Technology Steers Hennessy Surveying in New Directions

Posted: 12/10/2016

Making Things Happen

One of the keys to Hennessy Surveying’s success has been the ability to recognize trending opportunities and broaden its breadth of services. While adding an area of expertise has often been the result of a client request – particularly with the mines, for whom they do a lot of business – there have been times when they recognized the capabilities available with their laser scanner, and created new opportunities.

“Just by nature of its function, laser scanning is ideal for as-builts,” said Hennessey. “So we do a fair share of construction-based work providing that service. However, we recently finished a project at the former Indiana Army Ammunition Plant in Charlestown, Indiana that involved moving several large powder storage tanks. The customer wanted to make the re-installation process as smooth as possible. So, using the GLS-1500, we scanned the tanks in place before movement, then brought that scan into Topcon’s ScanMaster software, created a CAD file and provided the customer with all the measurements for the openings, heights and elevations. That allowed them to go ahead and pour concrete in advance, place the necessary mounting bolts – basically have the new site ‘install-ready.’”

He said the size of the tanks – about 40 feet in height – would have made use of traditional surveying techniques nearly, if not altogether, impossible. “And, because the scan essentially gave them a 3-D as-built representation, it helped tremendously during the reinstallation process. The GLS-1500 was a perfect fit for this application.”

Project Redux

Hennessey had the same level of success with his previous instrument, Topcon’s GLS-1000. One project which he laser scanned a few years ago paid dividends then and has returned for an “encore performance.”

“This was a huge 180-foot-long corrugated metal, semi-elliptical tunnel for truck traffic,” he said. “We scanned it back in 2010 and now the customer wanted to determine if there’s been any vertical or lateral movement in the structure over the years. I made a CAD model out of the 2010 scan, then took another scan this year and imported it into PolyWorks (InnovMetric Software Inc., Québec, Canada) which works really well with the GLS-1500 and is ideal for doing such comparative analysis. As a result, the customer was able to easily determine if there’d been any deviation between the two; it could not have worked out better.”

‘Mining’ New Opportunities

Hennessey says his scanning capability has also allowed him to get directly involved in some post-mining efforts. When pits have reached their end-of-life, mining companies often have to fill and develop that hole. Determining the volume of material needed to do that was, in the past, a long, grueling effort. For Hennessey and his clients, laser scanning has simplified that task.

“When the mining operation wraps up, these pits often have water and mud in them – not the best environment for a survey effort,” he said. “However, we can scan that hole, create a CAD file for the mining company and they can calculate what it’s going to take to fill it; it’s fast, safe and accurate. The GLS-1500 accurately scans 1,500 feet in any direction, so in just a few minutes we can scan surfaces up to 3,000 meters apart. I actually sat at the bottom of a 40-acre pit one time and scanned the whole thing in about 10 minutes. Doing so created a file with about 5 million points; obviously that wouldn’t even be considered with traditional GPS.”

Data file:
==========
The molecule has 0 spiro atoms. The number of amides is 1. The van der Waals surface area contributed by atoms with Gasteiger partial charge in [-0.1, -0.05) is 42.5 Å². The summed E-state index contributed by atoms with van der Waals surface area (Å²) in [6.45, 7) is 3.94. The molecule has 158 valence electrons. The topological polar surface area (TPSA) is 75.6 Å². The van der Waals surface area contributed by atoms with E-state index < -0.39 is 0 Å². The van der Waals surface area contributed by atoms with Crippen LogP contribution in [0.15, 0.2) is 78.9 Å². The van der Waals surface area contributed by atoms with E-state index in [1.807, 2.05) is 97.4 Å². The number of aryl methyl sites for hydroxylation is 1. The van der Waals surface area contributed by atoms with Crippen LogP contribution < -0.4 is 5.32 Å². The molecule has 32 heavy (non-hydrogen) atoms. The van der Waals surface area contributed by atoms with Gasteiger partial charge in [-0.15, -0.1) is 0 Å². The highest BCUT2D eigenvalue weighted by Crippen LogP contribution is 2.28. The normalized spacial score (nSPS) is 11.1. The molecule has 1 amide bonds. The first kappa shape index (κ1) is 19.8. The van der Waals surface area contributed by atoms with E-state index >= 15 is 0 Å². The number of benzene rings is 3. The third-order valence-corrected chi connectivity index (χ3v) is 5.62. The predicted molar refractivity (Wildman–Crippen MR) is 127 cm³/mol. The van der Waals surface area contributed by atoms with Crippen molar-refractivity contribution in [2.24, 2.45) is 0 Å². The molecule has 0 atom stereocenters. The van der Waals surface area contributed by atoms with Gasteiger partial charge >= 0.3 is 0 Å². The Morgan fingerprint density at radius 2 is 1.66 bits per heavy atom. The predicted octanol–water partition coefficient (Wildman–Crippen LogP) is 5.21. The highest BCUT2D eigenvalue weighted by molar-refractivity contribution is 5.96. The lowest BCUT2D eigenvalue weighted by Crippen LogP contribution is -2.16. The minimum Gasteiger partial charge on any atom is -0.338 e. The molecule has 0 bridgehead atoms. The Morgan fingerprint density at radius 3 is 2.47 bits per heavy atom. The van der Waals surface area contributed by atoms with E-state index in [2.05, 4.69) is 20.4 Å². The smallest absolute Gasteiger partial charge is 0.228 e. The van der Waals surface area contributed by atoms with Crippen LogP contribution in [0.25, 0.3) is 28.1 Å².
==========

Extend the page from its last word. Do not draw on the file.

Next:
Scanning Speaks Volumes 

Additional mine-related uses include helping mining companies generate volume reports and calculations. “From a safety aspect it can’t be beat,” he said. “Most mines don’t want surveyors climbing on their stockpiles; with the GLS-1500 we simply set up in two different locations adjacent to the target pile and take our scans.”

From there, he said, the point cloud data from the scanning session is loaded onto an SD card (Hennessey’s preference for data transfer, though the GLS-1500 does offer remote transfer of data to a PC through either USB or wireless LAN), taken back to the office for downloading, then imported into ScanMaster to assign values to the point cloud data. While ScanMaster is designed to actually develop the volume calculations, Hennessey says that most of his mining clients typically want to generate those numbers themselves – he just makes it dramatically faster and easier for them to do so.

“So we take the DWG or DXF file created in ScanMaster, import it into AutoCAD, develop a contour map of that pile – either a grid map or a tin file – for triangulation and turn that over to the customer. We do have a customer, however, for whom we do all the calculations: we tell them how much overburden they’ve removed, how much coal has been moved, how much is still left in the pit, and so on. We do the entire process for them – and we do it all in one day. Over the years we’ve really gotten this down to a science.”

Value-Added Capability

Integral to their decision to purchase that first GLS-1000, was a need for the instrument to be versatile. While precision was an obvious need, Hennessey felt that, if the instrument couldn’t serve them in other applications, there was no point in making the investment.

“At the end of the day the GLS-1000 provided the price, the accuracy and the versatility we felt we needed,” he said. “Moving up to the GLS-1500 with its improved range and ability to scan at 30,000 points per second simply made a good instrument that much better. For us, laser scanning is not just a great capability to bring to the table, it’s helped define who we are today.”